The two above pictures show the sign first painted and then after the aging process.

The pictures above are of signs that were painted for movies.

 This sign was painted to look 3 dimensional for a display. The sign is painted on MDO with water-based paints. Most of the signs I do for film and display are done with water-based paints. Please let me know if you're interested by becoming a follower or posting a comment. Thank you

Friday, 21 October 2011

1926 Case Steam Traction Engine

Here's some photos of a Case Traction Engine I recently lettered and striped. It was part of the Heritage Park collection here in Calgary. Once again I had very little in the way of reference to go from. It was quite a challenge to work on between the hot weather / weird angles and oil running down some parts. I did the job while the park was open, so had a lot of  people watching and asking questions. It's always a lot of fun working in a public place.

Thursday, 20 October 2011

The Aultman Taylor Decal re-creation project

I'm just in the early stages of a very exciting project and thought I would share it with you. I was asked by the Reynolds-Alberta Museum to re-create a decal from the Aultman Taylor Equipment Company for a tractor they just finished restoring. The Reynolds-Alberta Museum is a world class transportation, aviation, agriculture and industry Museum from the 1890s to the present.  I thought I would document the process to give people an idea of what is involved in re-creating a decal with this level of detail . The graphic will be hand painted and then scanned into a computer so it can be reproduced as decals. I love this type of period work because it challenges all my skills as an Artist. Hope you enjoy the ride. I'm enclosing the Reynold-Alberta Museum link to give you an idea of what they are all about.
 Here are some photos of  the layout / color study and reference photos. The first sketch was provided by the Museum. There are no decals available for reference so this is what I have to work with. I'll post photos as I progress through the project.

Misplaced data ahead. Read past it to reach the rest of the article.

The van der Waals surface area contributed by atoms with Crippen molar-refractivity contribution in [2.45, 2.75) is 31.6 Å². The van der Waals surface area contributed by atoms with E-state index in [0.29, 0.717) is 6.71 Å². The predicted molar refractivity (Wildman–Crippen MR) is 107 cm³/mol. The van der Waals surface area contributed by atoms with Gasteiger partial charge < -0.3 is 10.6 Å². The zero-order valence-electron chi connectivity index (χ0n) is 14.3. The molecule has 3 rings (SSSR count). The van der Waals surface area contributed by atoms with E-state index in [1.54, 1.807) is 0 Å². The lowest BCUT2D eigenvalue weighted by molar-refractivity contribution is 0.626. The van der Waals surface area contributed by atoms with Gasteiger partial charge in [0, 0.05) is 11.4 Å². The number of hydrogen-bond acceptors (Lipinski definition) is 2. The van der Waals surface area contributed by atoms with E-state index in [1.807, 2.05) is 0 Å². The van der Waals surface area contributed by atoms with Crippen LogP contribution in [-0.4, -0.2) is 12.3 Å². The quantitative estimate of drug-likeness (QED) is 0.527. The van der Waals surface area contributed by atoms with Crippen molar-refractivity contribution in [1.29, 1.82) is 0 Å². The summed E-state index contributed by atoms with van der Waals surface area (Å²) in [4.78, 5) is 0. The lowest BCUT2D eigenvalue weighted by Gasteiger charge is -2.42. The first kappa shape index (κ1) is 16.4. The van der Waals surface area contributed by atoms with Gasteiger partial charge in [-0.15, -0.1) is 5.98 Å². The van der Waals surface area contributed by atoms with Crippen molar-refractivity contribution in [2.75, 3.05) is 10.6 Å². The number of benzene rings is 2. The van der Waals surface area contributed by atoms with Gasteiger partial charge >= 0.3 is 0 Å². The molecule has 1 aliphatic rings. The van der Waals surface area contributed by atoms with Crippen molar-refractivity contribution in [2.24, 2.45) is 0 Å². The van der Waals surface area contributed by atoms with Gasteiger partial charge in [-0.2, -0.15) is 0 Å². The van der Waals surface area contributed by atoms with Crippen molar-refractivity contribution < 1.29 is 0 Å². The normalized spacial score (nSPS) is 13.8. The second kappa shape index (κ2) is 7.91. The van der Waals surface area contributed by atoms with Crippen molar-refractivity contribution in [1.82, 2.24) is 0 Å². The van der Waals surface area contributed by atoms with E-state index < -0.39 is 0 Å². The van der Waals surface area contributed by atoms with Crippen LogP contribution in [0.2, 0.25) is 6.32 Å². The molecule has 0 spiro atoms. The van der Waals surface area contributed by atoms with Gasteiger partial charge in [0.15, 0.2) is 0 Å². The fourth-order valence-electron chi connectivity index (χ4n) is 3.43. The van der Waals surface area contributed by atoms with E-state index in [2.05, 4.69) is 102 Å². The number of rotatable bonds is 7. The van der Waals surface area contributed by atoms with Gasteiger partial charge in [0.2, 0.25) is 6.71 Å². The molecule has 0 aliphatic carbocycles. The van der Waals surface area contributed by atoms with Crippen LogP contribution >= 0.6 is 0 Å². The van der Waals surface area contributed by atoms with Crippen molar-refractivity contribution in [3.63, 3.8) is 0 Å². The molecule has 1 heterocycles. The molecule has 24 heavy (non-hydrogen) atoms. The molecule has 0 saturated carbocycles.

Wednesday, 19 October 2011

Welcome to my Hand Lettering Blog.

I decided I would start a blog to talk about something I'm very passionate about... hand lettering. This has been a passion of mine for the last 33 years and will be for as long as I can hold a brush. In a time when hand lettering is quickly becoming a lost art, I find myself hand lettering more than ever. The film industry / museums / historic groups and collectors all seem to have a need for my skills. Lately I've been called on to hand paint ghost signs ( a faded weathered looking sign) on brick walls and other surfaces, for the retail and restaurant industry. With my background in scenic painting for film, it's the perfect marriage of two skills. This is my first attempt with a blog, so bear with me while I work it out. Over the next couple of weeks I'll be adding more projects and photos to the blog, so drop by and see what's new. Please feel free to add your comments or become a follower. Thanks for taking the time to drop by.